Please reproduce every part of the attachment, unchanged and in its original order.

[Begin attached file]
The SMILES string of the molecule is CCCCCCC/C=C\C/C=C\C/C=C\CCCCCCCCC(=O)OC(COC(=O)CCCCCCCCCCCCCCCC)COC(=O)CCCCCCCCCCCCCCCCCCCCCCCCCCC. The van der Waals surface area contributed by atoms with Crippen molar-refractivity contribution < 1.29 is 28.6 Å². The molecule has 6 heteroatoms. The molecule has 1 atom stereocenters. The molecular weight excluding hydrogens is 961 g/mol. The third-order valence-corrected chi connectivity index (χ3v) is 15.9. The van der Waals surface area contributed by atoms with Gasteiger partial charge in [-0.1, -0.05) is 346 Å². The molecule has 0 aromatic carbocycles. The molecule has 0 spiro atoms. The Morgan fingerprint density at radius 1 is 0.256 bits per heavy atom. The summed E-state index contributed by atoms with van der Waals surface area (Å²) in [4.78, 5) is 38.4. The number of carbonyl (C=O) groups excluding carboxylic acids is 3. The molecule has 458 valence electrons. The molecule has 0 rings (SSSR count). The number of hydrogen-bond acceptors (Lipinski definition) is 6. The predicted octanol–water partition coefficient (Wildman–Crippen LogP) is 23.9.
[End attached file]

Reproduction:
The SMILES string of the molecule is CCCCCCC/C=C\C/C=C\C/C=C\CCCCCCCCC(=O)OC(COC(=O)CCCCCCCCCCCCCCCC)COC(=O)CCCCCCCCCCCCCCCCCCCCCCCCCCC. The van der Waals surface area contributed by atoms with Crippen molar-refractivity contribution < 1.29 is 28.6 Å². The molecule has 6 heteroatoms. The molecule has 1 atom stereocenters. The molecular weight excluding hydrogens is 961 g/mol. The third-order valence-corrected chi connectivity index (χ3v) is 15.9. The van der Waals surface area contributed by atoms with Gasteiger partial charge in [-0.1, -0.05) is 346 Å². The molecule has 0 aromatic carbocycles. The molecule has 0 spiro atoms. The Morgan fingerprint density at radius 1 is 0.256 bits per heavy atom. The summed E-state index contributed by atoms with van der Waals surface area (Å²) in [4.78, 5) is 38.4. The number of carbonyl (C=O) groups excluding carboxylic acids is 3. The molecule has 458 valence electrons. The molecule has 0 rings (SSSR count). The number of hydrogen-bond acceptors (Lipinski definition) is 6. The predicted octanol–water partition coefficient (Wildman–Crippen LogP) is 23.9.